When you hike, it feels like you’ve been teleported to a different place—far away from the hustle and bustle of the city. This is why I fell in love with it in the first place. Not only is hiking a fun hobby, but it’s also great for both your mental and physical health and is an amazing way to enjoy the outdoors. This blog post is all about hiking for beginners and it includes 13 tips I wish I knew when I was getting started! It includes trail etiquette, ways to find hiking friends and trails, gear recommendations, and much more. There’s a lot to know, but once you learn the basics and start hiking, it’ll all become second nature.
This blog post is in collaboration with Backcountry—an incredible outdoor retailer that is a one-stop-shop for everything hiking, camping, climbing, and more. Get 24/7 advice from their Gearheads, choose from an amazing selection of good quality gear, quick shipping, and easy returns. This post also contains some affiliate links, which means if you buy something I will receive a small commission (at no extra cost to you).
The Leave No Trace Principles
This may be one of the most important things you can learn before hitting the trails! The Leave No Trace Principles are seven things everyone needs to follow when recreating outdoors. If we follow them and take care of nature, we’ll preserve the environment for generations to come. For example. it’s incredibly important to pack out what you pack in. This means taking all your garbage with you—including natural things like banana peels or apple cores. Even though they may decompose, it takes a long time (especially in the colder months) and it attracts animals. Check out the Leave No Trace Principles below:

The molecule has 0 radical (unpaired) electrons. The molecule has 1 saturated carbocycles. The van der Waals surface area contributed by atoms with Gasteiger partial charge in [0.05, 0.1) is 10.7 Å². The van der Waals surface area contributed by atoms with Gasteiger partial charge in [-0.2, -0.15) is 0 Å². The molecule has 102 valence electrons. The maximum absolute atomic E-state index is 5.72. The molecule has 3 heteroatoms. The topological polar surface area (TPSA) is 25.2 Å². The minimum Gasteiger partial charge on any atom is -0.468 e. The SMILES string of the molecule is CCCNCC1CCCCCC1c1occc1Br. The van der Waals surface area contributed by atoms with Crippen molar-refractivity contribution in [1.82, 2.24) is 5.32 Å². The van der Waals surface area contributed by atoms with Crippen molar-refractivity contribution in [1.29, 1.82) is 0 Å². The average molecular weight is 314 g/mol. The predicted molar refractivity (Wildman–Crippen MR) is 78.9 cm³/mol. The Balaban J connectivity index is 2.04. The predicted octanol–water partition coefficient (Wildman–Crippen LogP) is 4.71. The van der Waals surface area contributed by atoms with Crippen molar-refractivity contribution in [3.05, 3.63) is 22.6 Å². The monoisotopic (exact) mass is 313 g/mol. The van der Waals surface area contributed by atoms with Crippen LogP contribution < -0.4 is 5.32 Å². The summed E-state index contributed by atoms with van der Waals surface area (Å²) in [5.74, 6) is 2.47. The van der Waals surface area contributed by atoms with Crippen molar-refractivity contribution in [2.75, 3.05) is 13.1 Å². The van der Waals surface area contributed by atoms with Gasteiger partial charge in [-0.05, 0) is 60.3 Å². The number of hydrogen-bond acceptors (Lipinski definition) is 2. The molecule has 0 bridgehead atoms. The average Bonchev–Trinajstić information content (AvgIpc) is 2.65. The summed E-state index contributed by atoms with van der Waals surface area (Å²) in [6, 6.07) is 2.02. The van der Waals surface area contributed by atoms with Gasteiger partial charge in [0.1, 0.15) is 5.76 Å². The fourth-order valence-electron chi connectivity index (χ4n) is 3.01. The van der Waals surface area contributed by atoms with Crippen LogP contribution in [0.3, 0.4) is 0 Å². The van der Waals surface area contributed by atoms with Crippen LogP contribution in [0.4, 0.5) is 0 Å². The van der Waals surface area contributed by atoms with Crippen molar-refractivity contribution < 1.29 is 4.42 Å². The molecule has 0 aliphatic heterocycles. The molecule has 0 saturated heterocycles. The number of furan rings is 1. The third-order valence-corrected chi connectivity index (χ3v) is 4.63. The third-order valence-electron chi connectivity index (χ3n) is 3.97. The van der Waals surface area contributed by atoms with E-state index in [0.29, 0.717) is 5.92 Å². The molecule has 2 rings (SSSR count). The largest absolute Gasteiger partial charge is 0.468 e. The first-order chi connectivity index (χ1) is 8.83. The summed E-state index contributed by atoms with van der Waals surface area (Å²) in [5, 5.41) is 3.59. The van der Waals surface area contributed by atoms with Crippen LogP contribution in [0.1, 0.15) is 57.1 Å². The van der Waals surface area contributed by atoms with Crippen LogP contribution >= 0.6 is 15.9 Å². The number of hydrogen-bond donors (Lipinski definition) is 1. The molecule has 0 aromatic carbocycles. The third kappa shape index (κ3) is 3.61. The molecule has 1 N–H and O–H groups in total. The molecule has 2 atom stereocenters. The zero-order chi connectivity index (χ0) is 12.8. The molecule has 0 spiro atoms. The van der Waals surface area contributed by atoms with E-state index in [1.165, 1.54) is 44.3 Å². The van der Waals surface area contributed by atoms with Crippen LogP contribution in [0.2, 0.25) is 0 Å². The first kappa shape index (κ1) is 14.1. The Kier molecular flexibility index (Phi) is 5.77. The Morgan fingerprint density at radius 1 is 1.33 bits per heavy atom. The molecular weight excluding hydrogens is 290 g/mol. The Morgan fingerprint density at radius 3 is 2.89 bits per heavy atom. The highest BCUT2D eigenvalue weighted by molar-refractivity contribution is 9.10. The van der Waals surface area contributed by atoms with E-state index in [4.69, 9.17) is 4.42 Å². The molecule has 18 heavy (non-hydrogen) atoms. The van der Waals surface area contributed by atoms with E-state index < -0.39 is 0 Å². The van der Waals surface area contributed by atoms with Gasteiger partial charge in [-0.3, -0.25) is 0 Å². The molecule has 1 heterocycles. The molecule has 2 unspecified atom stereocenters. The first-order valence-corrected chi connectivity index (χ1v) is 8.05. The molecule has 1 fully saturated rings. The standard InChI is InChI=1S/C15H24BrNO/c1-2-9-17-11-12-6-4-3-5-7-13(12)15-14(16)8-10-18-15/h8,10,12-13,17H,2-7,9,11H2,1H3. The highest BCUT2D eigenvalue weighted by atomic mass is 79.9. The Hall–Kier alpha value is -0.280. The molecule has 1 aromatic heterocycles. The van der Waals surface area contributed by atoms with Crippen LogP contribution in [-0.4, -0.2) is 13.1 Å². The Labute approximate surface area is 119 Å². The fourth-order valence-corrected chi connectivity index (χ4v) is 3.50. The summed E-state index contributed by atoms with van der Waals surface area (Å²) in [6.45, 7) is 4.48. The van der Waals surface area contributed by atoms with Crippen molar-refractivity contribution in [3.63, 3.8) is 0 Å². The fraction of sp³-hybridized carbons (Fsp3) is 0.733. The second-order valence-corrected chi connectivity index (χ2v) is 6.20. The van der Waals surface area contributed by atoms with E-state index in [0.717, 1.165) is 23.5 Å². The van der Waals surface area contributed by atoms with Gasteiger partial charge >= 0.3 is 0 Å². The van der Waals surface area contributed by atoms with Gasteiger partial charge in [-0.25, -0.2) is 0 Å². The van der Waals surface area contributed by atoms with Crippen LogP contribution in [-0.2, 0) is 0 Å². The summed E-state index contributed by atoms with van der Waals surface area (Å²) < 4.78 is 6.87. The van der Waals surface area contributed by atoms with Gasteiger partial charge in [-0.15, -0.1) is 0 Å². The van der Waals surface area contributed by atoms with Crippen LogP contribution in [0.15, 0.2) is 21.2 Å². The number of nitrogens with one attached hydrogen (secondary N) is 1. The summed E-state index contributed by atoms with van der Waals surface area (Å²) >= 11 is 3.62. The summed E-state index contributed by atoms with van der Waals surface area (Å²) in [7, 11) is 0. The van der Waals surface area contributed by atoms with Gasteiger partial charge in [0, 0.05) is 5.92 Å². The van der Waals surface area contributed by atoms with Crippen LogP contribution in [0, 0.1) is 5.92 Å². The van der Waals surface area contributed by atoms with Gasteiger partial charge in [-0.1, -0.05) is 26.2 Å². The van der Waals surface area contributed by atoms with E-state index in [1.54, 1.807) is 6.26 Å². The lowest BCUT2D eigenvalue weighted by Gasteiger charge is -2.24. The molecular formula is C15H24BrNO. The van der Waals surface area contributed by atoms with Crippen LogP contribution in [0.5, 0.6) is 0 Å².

- Plan Ahead & Prepare.
- Travel & Camp on Durable Surfaces.
- Dispose of Waste Properly.
- Leave What You Find.
- Minimize Campfire Impacts.
- Respect Wildlife.
- Be Considerate of Other Visitors.
Find a Hiking Buddy
While some people enjoy hiking on their own, I think it’s always better to go outside with a friend—especially if you’re a beginner. It’s an incredible way to create long-lasting friendships and stay safe. These are some great ways to find a hiking buddy:
- Social Media: Share on Facebook, Instagram, Twitter, or TikTok that you’re looking for people to go hiking with. I guarantee there’s someone in your social network who is looking for a buddy, too. Also, check out local groups on Facebook in your area that are all about the outdoors (ie. Chilliwack BC Hiking Club).
- Meetup: This is a great website to meet fellow hikers.
- BumbleBFF: This is a simplified way to create meaningful friendships.